On the world stage, Etinosa Obanor ’18 minced no words. Representing global youth constituencies at the high-level segment at the Conference of the Parties (COP23) in Bonn, Germany, Nov. 6-17, the student delivered a strong statement to the convention delegates as they negotiated and wrestled with climate change.
“In the past, you’ve never stopped promising action,” Obanor said. “But there is no need to keep talking endlessly in closed rooms, if you don’t face up to reality and act accordingly. Distinguished delegates, it is your choice if you want future generations to remember you as heroes of the century.”
For the past 12 years, youth and college students have participated in the United Nations Climate Change Conference at the COP negotiations. Obanor interned last summer at the Business Environment Council, an environmental nongovernmental organization based in Hong Kong, where she participated in high-stakes meetings on energy efficiency and finance with United Nations and international banking officials.
In Bonn, she reiterated to the delegates: “You must commit to pre-2020 action. At this very moment, people are suffering and dying from the impacts of climate change. The only option we have is to act now. The climate crisis is a new frontier for human rights. Take your responsibility seriously.”
In a call to end fossil fuel infrastructure expansion, Obanor said: “People around the world are demanding a just transition away from a fossil fuel-based economy. We urge the parties to make their future investments in clean sectors. Any new development, jobs and investment done in the fossil fuel industry will be wasted anyway – when we start taking the Paris Agreement seriously.”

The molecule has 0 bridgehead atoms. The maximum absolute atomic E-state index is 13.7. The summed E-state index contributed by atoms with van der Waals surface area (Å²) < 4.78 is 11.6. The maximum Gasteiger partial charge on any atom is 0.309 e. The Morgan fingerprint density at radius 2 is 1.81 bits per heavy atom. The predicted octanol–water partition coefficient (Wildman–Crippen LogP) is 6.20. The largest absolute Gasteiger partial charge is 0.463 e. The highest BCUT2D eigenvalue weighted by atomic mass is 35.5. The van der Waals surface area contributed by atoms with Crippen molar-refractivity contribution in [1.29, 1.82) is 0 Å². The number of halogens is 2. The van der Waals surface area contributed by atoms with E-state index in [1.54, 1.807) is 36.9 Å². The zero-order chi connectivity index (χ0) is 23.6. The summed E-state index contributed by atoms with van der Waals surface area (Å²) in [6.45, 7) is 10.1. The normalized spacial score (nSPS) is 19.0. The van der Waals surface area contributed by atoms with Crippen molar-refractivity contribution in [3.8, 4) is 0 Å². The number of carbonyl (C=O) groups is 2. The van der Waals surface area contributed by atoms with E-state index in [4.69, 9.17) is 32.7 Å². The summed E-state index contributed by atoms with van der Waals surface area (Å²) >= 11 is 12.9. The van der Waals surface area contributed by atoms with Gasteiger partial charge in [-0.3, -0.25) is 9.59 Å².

Among the events that Mitchell Lee ’19 attended was a youth empowerment program, where he spoke to the Chinese and Mexican delegations. “My conversations were a great way to gain an international perspective on climate change. It was sobering and fascinating,” Lee said.
Jake Pero ’18 described the COP23 “wild ride” as exhilarating but sleep depriving.
By happenstance, Pero attended a climate smart solutions panel where he listened to Jared Snyder ‘81, deputy commissioner of air resources, climate change and energy for New York’s Department of Environmental Conservation. Pero interned with the Cornell Institute for Climate Smart Solutions (CICCS) over the summer, where he worked to build local awareness of DEC’s Climate Smart Communities program that incentivizes cities and towns to reduce their greenhouse gas emissions and build resiliency.
“After the panel, I told Mr. Snyder that I was working on a climate change program with CICCS and shared that I was a Cornell undergraduate, to which he replied, ‘I was once one of those too,’” Pero said.
Cornell faculty and staff attending the COP23 conference were Glen Dowell, associate professor, Samuel Curtis Johnson Graduate School of Management; Robert Howarth, the David R. Atkinson Professor of Ecology and Environmental Biology; Ellen Leventry, marketing and communications director, Atkinson Center for a Sustainable Future; Natalie Mahowald, the Irving Porter Church Professor of Engineering in Earth and Atmospheric Sciences; Erika Styger, associate director of International Programs in the College of Agriculture and Life Sciences; and Fengqi You, the Roxanne E. and Michael J. Zak Professor and David Croll Sesquicentennial Faculty Fellow in Chemical and Biomolecular Engineering.
Support was provided by the Atkinson Center for a Sustainable Future and CICSS, while the Office of the Vice Provost for International Affairs, and an Engaged Cornell grant helped cover the students’ travel funding.
This article was originally published in the Cornell Chronicle.